Cheap Casting Resin? ($10-$20GAL)

Submitted by Unknown on 05/09/2004 at 14:07. ( ) 12.221.32.176

Can anyone recommend an inexpensive pourable resin? My local hardware store has "fiberglass resin" for $20 a gallon. Would this be suitable for casting? Walmart sells 3 different types of Bondo. I have used "Auto Body" version for foam sculpture, mothermolds and other projects, but it's too thick for casting. What should I use?

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Depends what you're casting

This response submitted by Raven on 05/09/2004 at 14:26. ( ) 24.150.166.254

If you want to do cheap little sculptures then yes you can use polyester resin (aka - fiberglassing resin). Be prepared because if you have any real thickness to it - it can very easily crack while curing from the extra heat generated. I can easily cast deer antlers with polyester resin for example since they are long and thin and dissipate heat readily.. but deer skulls if I were to cast them in poly res woudl crack. This cracking isn't necessarily a bad thing - just fill the cracks in with 2 part epoxy putty and carry on with your project.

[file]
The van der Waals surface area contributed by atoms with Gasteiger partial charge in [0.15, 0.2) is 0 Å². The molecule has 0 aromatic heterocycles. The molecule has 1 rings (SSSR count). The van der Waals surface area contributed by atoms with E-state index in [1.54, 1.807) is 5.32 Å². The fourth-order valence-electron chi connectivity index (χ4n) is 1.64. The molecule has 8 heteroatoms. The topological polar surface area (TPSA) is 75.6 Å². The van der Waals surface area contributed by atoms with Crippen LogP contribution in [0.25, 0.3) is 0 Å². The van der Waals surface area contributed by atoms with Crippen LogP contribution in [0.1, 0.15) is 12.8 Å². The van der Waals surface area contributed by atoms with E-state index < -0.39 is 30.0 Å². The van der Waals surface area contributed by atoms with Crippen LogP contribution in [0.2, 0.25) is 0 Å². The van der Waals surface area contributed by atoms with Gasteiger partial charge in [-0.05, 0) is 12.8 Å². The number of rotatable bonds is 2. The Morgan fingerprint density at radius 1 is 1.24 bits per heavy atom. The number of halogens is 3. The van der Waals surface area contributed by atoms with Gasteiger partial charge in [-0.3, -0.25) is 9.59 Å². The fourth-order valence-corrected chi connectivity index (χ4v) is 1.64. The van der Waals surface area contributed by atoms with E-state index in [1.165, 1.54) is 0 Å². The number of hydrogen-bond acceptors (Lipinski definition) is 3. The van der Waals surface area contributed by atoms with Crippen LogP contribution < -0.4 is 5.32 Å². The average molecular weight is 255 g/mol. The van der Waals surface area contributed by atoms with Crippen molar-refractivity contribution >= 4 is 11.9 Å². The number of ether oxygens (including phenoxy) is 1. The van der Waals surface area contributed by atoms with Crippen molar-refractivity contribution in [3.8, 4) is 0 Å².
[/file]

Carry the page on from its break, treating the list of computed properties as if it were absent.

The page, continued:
For optimum casting ability - go with one of the many casting urethanes available. They ahve their own quirks about them - but by and large they are more suited to casting. To get the price of these down to a more feasible level, try adding one of the many fillers available for them from micro-spheres to talc.

Hope that helps =)


Resin venders

This response submitted by Rod Rock on 05/09/2004 at 14:27. ( ) 65.34.45.77

Your best bet is to start with the resin Co like Cook,Ashland,AOC and resin supplyers like Fibergast .All have polyester casting resins.There are also casting list's on the web (there is a few that were posted a few months ago here) that would be able to help.